Let’s continue our exploration of using PowerShell to manage services. If you’ve missed the previous articles, take a few minutes to get caught up. In this article I want to explain how to configure services using the Set-Service cmdlet. This cmdlet uses the same service object that Get-Service works with.

Setting Remote Status ^

In Part 3, I explained that commands like Stop-Service lacked a –Computername parameter. You can use the commands in a remote session using Invoke-Command, which is still a great way especially if you are managing services on multiple computers. But we can also start, stop, restart, pause and resume services remotely using Set-Service.

PS C:\> set-service wuauserv -ComputerName chi-dc03 -Status stopped -WhatIf
What if: Performing operation "Set-Service" on Target "Windows Update (wuauserv)".

This command supports –WhatIf and you’ll need to use –Passthru to get any objects written to the pipeline.

PS C:\> set-service bits -ComputerName chi-dc03 -Status running -PassThru
Status    Name               DisplayName
------    ----               -----------
Running   bits               Background Intelligent Transfer Ser...

Valid values for –Status are running, stopped, and paused. Be aware that if a service has dependencies you might not be able to modify the service as you can see in the screenshot.

set-service - Cannot stop service

set-service - Cannot stop service

Unfortunately, Set-Service lacks the –Force parameter so in these situations you will have to resort to my remoting example using Invoke-Command. If you want to restart a service, you’ll need a pipelined expression like this:

PS C:\> set-service w32time -ComputerName chi-dc03 -Status Stopped -PassThru | set
-service -PassThru -Status Running

Status   Name         DisplayName
------   ----         -----------
Running  w32time      Windows Time

Don’t forget to use –Passthru so an object is written to the pipeline, otherwise the second Set-Service command will have nothing to do.

Personally, I tend to run into more services that I can’t remotely stop using Set-Service, although starting is usually not a problem. I tend to stick using Invoke-Command. But remember, when using –Computername PowerShell is connecting using RPC and DCOM which can lead to firewall problems. Invoke-Command is using PowerShell remoting which you may not have configured or enabled anywhere, at least not yet!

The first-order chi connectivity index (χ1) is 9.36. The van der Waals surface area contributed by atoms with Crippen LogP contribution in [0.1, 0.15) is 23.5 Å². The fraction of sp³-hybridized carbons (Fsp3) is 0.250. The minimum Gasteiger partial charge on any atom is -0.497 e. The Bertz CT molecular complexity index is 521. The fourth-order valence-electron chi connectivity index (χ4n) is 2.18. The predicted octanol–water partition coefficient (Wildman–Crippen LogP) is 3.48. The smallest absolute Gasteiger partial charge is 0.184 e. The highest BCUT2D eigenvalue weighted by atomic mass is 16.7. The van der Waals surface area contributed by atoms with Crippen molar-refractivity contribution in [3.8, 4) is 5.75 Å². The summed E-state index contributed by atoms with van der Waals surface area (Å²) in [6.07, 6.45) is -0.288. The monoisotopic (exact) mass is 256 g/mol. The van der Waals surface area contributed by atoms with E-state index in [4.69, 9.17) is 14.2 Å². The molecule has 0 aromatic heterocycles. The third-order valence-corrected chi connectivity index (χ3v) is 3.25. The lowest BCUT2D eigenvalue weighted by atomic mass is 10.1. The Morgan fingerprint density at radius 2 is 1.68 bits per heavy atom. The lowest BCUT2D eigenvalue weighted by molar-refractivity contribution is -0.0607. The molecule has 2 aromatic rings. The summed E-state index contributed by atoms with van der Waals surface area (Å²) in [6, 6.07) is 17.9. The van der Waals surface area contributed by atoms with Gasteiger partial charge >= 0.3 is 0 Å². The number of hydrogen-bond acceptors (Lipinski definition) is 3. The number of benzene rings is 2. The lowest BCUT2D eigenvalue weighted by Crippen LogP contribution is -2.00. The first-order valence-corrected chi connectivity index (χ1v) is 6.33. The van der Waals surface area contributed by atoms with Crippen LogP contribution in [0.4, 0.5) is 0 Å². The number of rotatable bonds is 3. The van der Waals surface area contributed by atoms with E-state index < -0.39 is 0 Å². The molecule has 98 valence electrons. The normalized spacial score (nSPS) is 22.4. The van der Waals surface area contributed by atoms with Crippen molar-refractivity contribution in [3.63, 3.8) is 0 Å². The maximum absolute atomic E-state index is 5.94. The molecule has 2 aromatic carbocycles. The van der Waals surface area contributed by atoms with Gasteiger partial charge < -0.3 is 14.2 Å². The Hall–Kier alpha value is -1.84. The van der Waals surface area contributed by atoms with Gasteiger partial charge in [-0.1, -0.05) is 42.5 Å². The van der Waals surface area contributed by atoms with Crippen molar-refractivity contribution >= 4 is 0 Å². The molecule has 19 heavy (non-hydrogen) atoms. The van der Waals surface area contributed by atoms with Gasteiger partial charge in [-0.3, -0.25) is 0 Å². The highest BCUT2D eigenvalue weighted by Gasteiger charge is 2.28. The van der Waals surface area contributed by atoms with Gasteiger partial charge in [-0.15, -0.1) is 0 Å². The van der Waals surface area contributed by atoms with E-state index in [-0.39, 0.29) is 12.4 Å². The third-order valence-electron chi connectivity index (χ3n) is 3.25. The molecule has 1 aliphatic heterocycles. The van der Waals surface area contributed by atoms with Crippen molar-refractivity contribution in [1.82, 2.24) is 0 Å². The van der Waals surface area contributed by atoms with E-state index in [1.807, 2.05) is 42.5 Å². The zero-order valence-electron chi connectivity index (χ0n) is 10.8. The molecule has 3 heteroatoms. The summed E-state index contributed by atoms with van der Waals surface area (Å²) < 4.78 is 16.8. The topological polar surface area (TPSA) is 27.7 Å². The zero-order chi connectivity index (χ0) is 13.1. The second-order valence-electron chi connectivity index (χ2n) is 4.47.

Setting Startup Type ^

Where Set-Service comes in to play, is when you want to disable or enable a service using the –StartupType parameter. You can configure the service using the values Automatic, Manual or Disabled. Unfortunately, there isn’t an option for Automatic (Delayed).

PS C:\> set-service remoteregistry -StartupType Manual -WhatIf
What if: Performing operation "Set-Service" on Target "Remote Registry 
(remoteregistry)".
PS C:\> set-service remoteregistry -StartupType Manual -PassThru
Status   Name                  DisplayName
------   ----                  -----------
Stopped  remoteregistry        Remote Registry

However, there is no way to tell by looking at the service object what the startup type is.

PS C:\> get-service remoteregistry | select *
Name                : remoteregistry
RequiredServices    : {RPCSS}
CanPauseAndContinue : False
CanShutdown         : False
CanStop             : False
DisplayName         : Remote Registry
DependentServices   : {}
MachineName         : .
ServiceName         : remoteregistry
ServicesDependedOn  : {RPCSS}
ServiceHandle       : SafeServiceHandle
Status              : Stopped
ServiceType         : Win32ShareProcess
Site                :
Container           :

There is a way, but I’ll cover that in the next article.

Be aware that changing the startup type doesn’t affect the current status of the service.

PS C:\> set-service remoteregistry -StartupType Disabled -PassThru
Status   Name              DisplayName
------   ----              -----------
Running  remoteregistry    Remote Registry

So if you want to disable and stop (or enable and start), pass the service object to the appropriate cmdlet.

PS C:\> set-service remoteregistry -StartupType Disabled -PassThru | Stop-Service 
-PassThru

Status   Name             DisplayName
------   ----             -----------
Stopped remoteregistry    Remote Registry

Summary ^

Technically, Set-Service permits you to modify a service display name and description but I’ve never had a situation where I needed to do that. I primarily use Set-Service to enable and disable services. If I need to manage a service remotely, I using Invoke-Command.

Everything I’ve shown in the last few articles has been using a specific type of service objects which as you’ve seen has some limitations. In the next article we’ll explore other ways of working with services that get around these limitations.

1 Comment
  1. Vivek 5 years ago

    set-service -ComputerName kcmsdff-Status Stopped -PassThru | set-service <<<<  -PassThru -Status Running

    + CategoryInfo          : OpenError: (System.ServiceProcess.ServiceController:ServiceController) [Set-Service], ServiceCommandException

    + FullyQualifiedErrorId : CouldNotStartService,Microsoft.PowerShell.Commands.SetServiceCommand

    Can you resolve this ? Or Please explain me  the problem

    Regards

    Vivek

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